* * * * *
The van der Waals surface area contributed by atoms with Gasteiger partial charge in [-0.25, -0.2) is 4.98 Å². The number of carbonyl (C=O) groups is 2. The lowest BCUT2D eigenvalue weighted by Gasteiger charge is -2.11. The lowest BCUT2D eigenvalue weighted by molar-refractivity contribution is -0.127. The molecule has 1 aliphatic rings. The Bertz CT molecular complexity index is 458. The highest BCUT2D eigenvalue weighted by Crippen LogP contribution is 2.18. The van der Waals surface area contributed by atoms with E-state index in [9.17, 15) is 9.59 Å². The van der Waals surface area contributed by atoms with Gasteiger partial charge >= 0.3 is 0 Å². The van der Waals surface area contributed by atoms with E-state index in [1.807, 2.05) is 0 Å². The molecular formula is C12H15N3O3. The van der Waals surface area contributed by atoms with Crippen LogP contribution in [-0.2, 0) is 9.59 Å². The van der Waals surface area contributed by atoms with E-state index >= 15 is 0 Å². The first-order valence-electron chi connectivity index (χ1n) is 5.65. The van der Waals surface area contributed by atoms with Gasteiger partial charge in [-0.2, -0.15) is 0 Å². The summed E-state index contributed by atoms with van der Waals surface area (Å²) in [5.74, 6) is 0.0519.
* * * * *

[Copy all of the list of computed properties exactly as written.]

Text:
The van der Waals surface area contributed by atoms with Gasteiger partial charge in [-0.25, -0.2) is 4.98 Å². The number of carbonyl (C=O) groups is 2. The lowest BCUT2D eigenvalue weighted by Gasteiger charge is -2.11. The lowest BCUT2D eigenvalue weighted by molar-refractivity contribution is -0.127. The molecule has 1 aliphatic rings. The Bertz CT molecular complexity index is 458. The highest BCUT2D eigenvalue weighted by Crippen LogP contribution is 2.18. The van der Waals surface area contributed by atoms with E-state index in [9.17, 15) is 9.59 Å². The van der Waals surface area contributed by atoms with Gasteiger partial charge >= 0.3 is 0 Å². The van der Waals surface area contributed by atoms with E-state index in [1.807, 2.05) is 0 Å². The molecular formula is C12H15N3O3. The van der Waals surface area contributed by atoms with Crippen LogP contribution in [-0.2, 0) is 9.59 Å². The van der Waals surface area contributed by atoms with E-state index >= 15 is 0 Å². The first-order valence-electron chi connectivity index (χ1n) is 5.65. The van der Waals surface area contributed by atoms with Gasteiger partial charge in [-0.2, -0.15) is 0 Å². The summed E-state index contributed by atoms with van der Waals surface area (Å²) in [5.74, 6) is 0.0519.